Skip to page content
USDA Forest Service
  
Treesearch

Research & Development Treesearch

 
Treesearch Home
About Treesearch
Contact Us
Research & Development
Forest Products Lab
International Institute of Tropical Forestry
Northern
Pacific Northwest
Pacific Southwest
Rocky Mountain
Southern Research Station
Help
 

Science.gov - We Participate


USA.gov  Government Made Easy


Global Forest Information Service

US Forest Service
P.O. Box 96090
Washington, D.C.
20090-6090

(202) 205-8333

You are here: Home / Search / Publication Information
Bookmark and Share

Publication Information

View PDF (479.0 KB bytes)

Title: Role of soil texture, clay mineralogy, location, and temperature in coarse wood decomposition - a mesocosm experiment

Author: Fissore, Cinzia; Jurgensen, Martin F.; Pickens, James; Miller, Chris; Page-Dumroese, Deborah; Giardina, Christian P.;

Date: 2016

Source: Ecosphere. 7(11): Article e01605.

Publication Series: Scientific Journal (JRNL)

Description:

Of all the major pools of terrestrial carbon (C), the dynamics of coarse woody debris (CWD) are the least understood. In contrast to soils and living vegetation, the study of CWD has rarely relied on ex situ methods for elaborating controls on decomposition rates. In this study, we report on a mesocosm incubation experiment examining how clay amount (8%, 16%, and 24% clay), clay type (soil reconstructed with kaolinite vs. montmorillonite), wood placement (on litter layer surface, at the litter layer-soil interface, buried in the mineral soil), and laboratory incubation temperature (10°, 20°, or 30°C) control decomposition rates of highly standardized stakes and blocks of coarse aspen wood. Clay type effect was pronounced, with wood decomposing more quickly in kaolinite- than in montmorillonite-amended soils, perhaps due to a combined effect of moisture and microbial access to the substrate. Clay amount had only very limited effect on wood decomposition, which was a function of contact with the mineral soil (Surface < Interface < Mineral), perhaps due to greater contact with the decomposer community. Temperature effects were significant and dependent on interactions with clay type and wood placement. Effects of temperature on wood decomposition declined as the effects of soil variables increased, suggesting a hierarchy of controls on wood decomposition rates. Both water content and temperature had a strong effect on wood decomposition. Our results highlight that multiple interacting factors likely regulate wood decomposition processes. Multifactorial field experiments are needed to examine the physical, chemical, and biological factors controlling wood decomposition.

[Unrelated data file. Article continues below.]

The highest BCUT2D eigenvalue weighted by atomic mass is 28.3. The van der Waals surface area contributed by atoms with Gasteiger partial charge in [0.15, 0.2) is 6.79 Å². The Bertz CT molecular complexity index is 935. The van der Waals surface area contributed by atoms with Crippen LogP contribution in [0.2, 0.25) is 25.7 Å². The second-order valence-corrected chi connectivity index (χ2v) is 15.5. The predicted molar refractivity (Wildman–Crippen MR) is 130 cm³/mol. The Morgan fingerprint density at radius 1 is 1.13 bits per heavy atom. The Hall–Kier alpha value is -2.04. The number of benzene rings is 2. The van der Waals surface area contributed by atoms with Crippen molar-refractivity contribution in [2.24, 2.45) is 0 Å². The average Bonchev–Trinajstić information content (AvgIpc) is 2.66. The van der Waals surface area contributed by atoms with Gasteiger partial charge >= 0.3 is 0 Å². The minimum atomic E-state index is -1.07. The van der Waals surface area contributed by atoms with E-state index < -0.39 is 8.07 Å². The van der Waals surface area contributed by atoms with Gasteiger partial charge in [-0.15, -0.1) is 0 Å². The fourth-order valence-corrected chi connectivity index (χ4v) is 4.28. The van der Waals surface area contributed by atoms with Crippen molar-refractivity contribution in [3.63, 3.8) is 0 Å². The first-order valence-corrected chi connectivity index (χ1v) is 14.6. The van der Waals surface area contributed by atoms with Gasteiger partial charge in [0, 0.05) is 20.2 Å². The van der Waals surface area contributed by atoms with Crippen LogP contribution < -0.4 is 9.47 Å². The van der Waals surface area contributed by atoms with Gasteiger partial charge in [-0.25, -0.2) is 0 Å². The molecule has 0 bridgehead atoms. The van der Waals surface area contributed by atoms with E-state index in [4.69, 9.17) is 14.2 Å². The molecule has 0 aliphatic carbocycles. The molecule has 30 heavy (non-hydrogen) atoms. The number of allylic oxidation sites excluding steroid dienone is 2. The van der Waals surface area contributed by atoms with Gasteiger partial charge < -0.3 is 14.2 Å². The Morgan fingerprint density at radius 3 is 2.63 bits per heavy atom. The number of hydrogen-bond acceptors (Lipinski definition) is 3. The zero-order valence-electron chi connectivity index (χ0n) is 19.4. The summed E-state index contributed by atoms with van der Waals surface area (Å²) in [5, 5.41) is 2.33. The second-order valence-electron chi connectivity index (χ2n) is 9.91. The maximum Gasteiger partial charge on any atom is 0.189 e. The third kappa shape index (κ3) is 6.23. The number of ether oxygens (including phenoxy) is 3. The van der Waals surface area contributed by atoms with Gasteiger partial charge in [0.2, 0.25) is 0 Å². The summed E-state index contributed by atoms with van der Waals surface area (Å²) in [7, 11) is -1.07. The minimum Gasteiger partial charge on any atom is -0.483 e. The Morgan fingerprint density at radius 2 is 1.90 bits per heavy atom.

Keywords: aspen wood stakes, clay mineral assemblages, kaolinite, mesocosm incubation, montmorillonite, wood decomposition

Publication Notes:

  • We recommend that you also print this page and attach it to the printout of the article, to retain the full citation information.
  • This article was written and prepared by U.S. Government employees on official time, and is therefore in the public domain.

XML: View XML

Citation:


Fissore, Cinzia; Jurgensen, Martin F.; Pickens, James; Miller, Chris; Page-Dumroese, Deborah; Giardina, Christian P. 2016. Role of soil texture, clay mineralogy, location, and temperature in coarse wood decomposition - a mesocosm experiment. Ecosphere. 7(11): Article e01605.

 


 [ Get Acrobat ]  Get the latest version of the Adobe Acrobat reader or Acrobat Reader for Windows with Search and Accessibility

USDA logo which links to the department's national site. Forest Service logo which links to the agency's national site.